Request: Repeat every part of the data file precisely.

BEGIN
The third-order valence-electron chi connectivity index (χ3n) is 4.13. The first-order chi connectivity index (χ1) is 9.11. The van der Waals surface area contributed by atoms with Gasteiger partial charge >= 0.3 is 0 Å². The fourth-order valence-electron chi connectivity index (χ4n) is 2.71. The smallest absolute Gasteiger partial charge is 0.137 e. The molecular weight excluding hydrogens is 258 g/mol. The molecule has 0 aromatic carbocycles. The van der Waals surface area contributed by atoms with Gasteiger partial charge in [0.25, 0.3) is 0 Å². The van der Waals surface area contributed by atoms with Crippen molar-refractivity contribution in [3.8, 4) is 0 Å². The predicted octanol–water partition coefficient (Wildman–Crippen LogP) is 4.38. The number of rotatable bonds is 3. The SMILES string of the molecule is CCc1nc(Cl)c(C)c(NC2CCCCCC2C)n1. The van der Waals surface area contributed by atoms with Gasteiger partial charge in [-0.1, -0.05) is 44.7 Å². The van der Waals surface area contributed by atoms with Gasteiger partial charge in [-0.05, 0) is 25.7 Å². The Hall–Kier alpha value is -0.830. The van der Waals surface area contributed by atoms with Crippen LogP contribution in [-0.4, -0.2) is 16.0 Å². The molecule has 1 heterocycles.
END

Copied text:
The third-order valence-electron chi connectivity index (χ3n) is 4.13. The first-order chi connectivity index (χ1) is 9.11. The van der Waals surface area contributed by atoms with Gasteiger partial charge >= 0.3 is 0 Å². The fourth-order valence-electron chi connectivity index (χ4n) is 2.71. The smallest absolute Gasteiger partial charge is 0.137 e. The molecular weight excluding hydrogens is 258 g/mol. The molecule has 0 aromatic carbocycles. The van der Waals surface area contributed by atoms with Gasteiger partial charge in [0.25, 0.3) is 0 Å². The van der Waals surface area contributed by atoms with Crippen molar-refractivity contribution in [3.8, 4) is 0 Å². The predicted octanol–water partition coefficient (Wildman–Crippen LogP) is 4.38. The number of rotatable bonds is 3. The SMILES string of the molecule is CCc1nc(Cl)c(C)c(NC2CCCCCC2C)n1. The van der Waals surface area contributed by atoms with Gasteiger partial charge in [-0.1, -0.05) is 44.7 Å². The van der Waals surface area contributed by atoms with Gasteiger partial charge in [-0.05, 0) is 25.7 Å². The Hall–Kier alpha value is -0.830. The van der Waals surface area contributed by atoms with Crippen LogP contribution in [-0.4, -0.2) is 16.0 Å². The molecule has 1 heterocycles.